Viazminsky, Caesar P
October 13, 2021
stellar aberration; aberration in a satellite; graded inertial frames; stars’ apparent elliptic trajectories; aberration correction vector; satellites connective matrices.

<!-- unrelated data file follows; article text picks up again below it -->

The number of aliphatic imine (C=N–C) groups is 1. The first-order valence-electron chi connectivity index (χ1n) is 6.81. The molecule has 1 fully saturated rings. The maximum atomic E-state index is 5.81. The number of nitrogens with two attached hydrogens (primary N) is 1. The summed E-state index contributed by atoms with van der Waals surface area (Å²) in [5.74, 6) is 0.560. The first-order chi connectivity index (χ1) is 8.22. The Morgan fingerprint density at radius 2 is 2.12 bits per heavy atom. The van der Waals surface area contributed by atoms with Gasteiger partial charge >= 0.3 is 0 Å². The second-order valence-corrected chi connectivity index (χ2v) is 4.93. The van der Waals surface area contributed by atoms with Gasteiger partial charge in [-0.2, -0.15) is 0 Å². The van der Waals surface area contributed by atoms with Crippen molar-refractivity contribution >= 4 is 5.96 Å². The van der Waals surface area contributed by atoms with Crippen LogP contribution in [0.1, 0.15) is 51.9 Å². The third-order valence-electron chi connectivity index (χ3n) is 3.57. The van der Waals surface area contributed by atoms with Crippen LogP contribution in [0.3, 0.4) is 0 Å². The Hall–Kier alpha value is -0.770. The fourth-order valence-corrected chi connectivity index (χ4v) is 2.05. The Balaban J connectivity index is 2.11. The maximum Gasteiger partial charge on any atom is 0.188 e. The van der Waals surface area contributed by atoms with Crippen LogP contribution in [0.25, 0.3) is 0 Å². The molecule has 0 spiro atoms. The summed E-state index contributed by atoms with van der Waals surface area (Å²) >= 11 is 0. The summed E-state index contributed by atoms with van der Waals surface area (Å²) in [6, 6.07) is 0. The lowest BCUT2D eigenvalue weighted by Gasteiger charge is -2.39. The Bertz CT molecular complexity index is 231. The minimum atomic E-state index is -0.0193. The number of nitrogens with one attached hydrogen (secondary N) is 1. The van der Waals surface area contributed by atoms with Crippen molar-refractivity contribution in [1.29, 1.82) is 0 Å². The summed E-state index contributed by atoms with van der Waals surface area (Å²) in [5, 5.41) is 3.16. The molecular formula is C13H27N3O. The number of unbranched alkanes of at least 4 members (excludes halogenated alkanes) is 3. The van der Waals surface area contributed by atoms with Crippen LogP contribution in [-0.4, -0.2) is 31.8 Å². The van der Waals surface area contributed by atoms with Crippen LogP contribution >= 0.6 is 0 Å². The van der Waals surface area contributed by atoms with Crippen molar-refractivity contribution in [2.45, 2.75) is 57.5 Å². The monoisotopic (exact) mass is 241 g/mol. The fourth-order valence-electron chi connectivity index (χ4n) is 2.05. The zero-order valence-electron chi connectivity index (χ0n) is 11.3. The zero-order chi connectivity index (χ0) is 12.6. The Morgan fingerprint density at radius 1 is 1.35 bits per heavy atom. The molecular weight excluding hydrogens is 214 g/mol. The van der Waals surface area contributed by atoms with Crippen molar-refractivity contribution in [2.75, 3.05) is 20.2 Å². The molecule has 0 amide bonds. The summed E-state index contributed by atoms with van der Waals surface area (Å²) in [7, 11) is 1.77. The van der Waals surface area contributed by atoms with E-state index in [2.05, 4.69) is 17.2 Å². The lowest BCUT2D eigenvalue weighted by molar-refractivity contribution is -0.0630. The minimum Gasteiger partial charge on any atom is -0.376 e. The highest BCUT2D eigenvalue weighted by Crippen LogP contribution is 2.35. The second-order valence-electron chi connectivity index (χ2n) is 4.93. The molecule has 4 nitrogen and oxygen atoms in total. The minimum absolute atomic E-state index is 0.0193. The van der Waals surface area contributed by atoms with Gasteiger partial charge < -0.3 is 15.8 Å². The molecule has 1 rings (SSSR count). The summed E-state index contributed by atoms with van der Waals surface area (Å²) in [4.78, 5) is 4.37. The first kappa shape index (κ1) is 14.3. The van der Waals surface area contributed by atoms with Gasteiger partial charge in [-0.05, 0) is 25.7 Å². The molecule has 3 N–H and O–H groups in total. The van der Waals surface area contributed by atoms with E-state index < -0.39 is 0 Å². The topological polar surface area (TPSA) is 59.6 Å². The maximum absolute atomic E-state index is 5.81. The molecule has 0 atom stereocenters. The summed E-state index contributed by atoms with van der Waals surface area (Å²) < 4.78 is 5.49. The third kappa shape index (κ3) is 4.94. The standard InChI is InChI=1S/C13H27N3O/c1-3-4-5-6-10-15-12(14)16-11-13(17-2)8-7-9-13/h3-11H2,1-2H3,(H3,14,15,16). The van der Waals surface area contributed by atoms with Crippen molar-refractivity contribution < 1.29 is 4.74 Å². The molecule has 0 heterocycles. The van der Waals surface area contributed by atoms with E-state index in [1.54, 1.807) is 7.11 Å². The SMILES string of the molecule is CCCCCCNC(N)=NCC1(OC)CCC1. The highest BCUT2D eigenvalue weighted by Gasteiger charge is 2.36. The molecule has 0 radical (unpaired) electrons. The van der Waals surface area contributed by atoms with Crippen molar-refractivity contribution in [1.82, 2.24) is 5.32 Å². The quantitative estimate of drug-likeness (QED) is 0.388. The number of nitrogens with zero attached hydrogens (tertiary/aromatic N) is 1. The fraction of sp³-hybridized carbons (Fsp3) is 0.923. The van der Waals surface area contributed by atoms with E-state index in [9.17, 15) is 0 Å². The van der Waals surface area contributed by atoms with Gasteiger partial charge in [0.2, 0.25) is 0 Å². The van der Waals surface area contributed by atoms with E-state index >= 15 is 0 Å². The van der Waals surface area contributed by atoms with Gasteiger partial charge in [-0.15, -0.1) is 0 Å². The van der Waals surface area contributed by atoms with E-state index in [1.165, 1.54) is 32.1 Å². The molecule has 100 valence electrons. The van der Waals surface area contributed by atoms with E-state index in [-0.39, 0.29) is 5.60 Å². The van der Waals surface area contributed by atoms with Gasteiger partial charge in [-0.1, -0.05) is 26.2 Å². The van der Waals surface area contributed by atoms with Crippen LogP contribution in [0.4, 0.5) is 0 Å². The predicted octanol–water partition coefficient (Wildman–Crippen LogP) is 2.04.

The astronomer James Bradley conducted during the period (1725-1728) a series of observations from Greenwich observatory aiming to detect a stellar parallax, which would be then a concrete evidence of the Copernican picture of the solar system. To his surprise, the result of every measurement obtained corresponded to what he expected to get in a measurement done three months earlier. Bradley realized that he was witnessing a new physical effect, distinct from parallax, to which he presented an explanation that conceived light as a corpuscular stream travelling at finite velocity. Bradley’s equation for the aberration angle predicted, when applied in reverse, a better estimation of light velocity, and the aberration phenomenon itself was a concrete support of heliocentrism. In the current work we employ the theory of universal space and time to show that a given direction in a frame of reference is tilted when observed in a moving frame by an angle that depends on the velocity of the moving frame. The latter fact is utilized to explain stellar aberration, determine the deviation of a star’s vision direction from its true one, and deduce its apparent position at any instant as a function of its latitude and time. The novel concept of aberration correction vector is employed to derive the apparent elliptic path of an observed celestial object at any time. The concept of graded inertial frames is introduced and utilized to deal with aberration when observed from...